Help Wanted: 'The Most Powerful And Consequential Job In Housing'
The newly-open FHFA permanent director position has become a lightning rod for battles over government's role in housing's affordability crisis.
Open headcount positions are a big deal these days.
Skill, talent, capability, or just plain rote completion of tasks – it's all hard to come by in an economy with one foot on the train and the other on the platform, it seems.
Now, thanks to a Supreme Court decision late last month, housing's vaunted skilled labor shortage includes a job opening at the very top of the housing food chain.
In case you missed it, a June ruling by the Supreme Court allowed President Biden free-rein to fire and hire the director of the Federal Housing Finance Agency, which oversees Fannie Mae and Freddie Mac. Without missing a beat, the President relieved FHFA director Mark Calabria of his role and duties, appointing in his place acting director Sandra Thompson.
The headhunt for a permanent successor is fraught – like so much – in a highly polarized and politicized Capitol Hill environment bereft of compromise, common ground, and common sense.
Clearly, at issue, though, is a position whose sway in matters that impact federally-supported housing finance policy – which could, in turn, domino into either less or more access to housing options for more American households – is meaningful.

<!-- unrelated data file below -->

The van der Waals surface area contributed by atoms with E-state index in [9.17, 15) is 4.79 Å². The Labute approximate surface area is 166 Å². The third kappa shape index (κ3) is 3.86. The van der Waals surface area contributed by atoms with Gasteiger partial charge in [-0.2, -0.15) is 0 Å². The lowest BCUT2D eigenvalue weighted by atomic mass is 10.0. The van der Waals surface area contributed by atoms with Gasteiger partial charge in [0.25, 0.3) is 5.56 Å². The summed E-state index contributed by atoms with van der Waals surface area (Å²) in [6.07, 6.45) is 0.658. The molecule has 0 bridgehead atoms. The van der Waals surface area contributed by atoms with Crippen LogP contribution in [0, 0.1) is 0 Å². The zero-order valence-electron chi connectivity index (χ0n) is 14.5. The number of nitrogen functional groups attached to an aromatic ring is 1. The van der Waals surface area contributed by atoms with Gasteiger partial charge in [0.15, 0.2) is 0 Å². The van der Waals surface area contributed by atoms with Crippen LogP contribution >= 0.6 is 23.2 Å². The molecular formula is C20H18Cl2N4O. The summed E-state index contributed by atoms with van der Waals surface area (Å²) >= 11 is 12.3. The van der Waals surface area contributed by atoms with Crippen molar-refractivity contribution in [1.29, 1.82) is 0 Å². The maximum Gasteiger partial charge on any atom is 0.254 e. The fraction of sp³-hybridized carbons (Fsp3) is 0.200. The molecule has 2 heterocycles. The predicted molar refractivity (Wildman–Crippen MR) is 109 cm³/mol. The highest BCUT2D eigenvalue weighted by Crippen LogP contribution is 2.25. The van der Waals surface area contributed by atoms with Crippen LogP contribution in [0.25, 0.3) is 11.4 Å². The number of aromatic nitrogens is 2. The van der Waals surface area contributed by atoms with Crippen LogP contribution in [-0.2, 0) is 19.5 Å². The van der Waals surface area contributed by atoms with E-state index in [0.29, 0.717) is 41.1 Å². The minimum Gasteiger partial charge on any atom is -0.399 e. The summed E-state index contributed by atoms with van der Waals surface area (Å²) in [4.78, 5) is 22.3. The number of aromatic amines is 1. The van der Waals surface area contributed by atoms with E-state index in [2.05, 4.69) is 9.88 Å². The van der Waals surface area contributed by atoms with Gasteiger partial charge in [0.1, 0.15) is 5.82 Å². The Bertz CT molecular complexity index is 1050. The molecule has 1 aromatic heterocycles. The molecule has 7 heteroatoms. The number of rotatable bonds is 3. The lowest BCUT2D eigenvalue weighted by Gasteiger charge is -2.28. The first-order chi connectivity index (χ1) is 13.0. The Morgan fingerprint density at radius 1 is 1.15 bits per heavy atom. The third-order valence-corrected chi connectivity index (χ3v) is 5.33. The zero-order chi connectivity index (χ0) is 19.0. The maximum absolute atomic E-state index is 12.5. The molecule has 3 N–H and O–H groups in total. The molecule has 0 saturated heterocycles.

Politico staffer Katy O'Donnell wrestles with the conflicts, the competing views, the backstory and the forward-looking implications that orbit the President's eventual choice of a successor to Calabria, an appointee of Biden's predecessor in the Oval Office.
Progressive Congressional Democrats want the FHFA director appointment to signal and deliver no-less than a new era of greater access to home loans for people with lower incomes, Politico's O'Donnell writes.
While Biden has proposed a raft of home-affordability measures, having control of Fannie and Freddie might be his most effective tool.
The FHFA director “is the most powerful and consequential job on housing in America,” said David Dworkin, president and CEO of the National Housing Conference. “There is no close second.”
Dworkin and other housing advocates want FHFA to allow Fannie and Freddie to take on more financial risk — meaning more government intervention backed by taxpayers — in the name of expanding access to mortgages.
Of course, there's the other side of the debate, which argues a) that housing's biggest challenges right now are on the supply side, not expanding demand, and b) putting Fannie Mae and Freddie Mac back into the business of expanding their balance sheets as government-run enterprises subjects them to the threat of needing more publicly-funded bail-outs.
Biden, Politico's O'Donnell writes, appears to be leaning in on making housing affordability a cornerstone of his agenda.
Erika Poethig, special assistant to the president for housing and urban policy, said the administration is "committed to expanding access to affordable homeownership, especially for low-wealth borrowers and communities of color that face challenges in the housing market."
“In the coming months and years ahead, we look forward to working with FHFA leadership to use the levers of housing finance to address the racial wealth gap, expand housing supply and ensure housing affordability,” she added.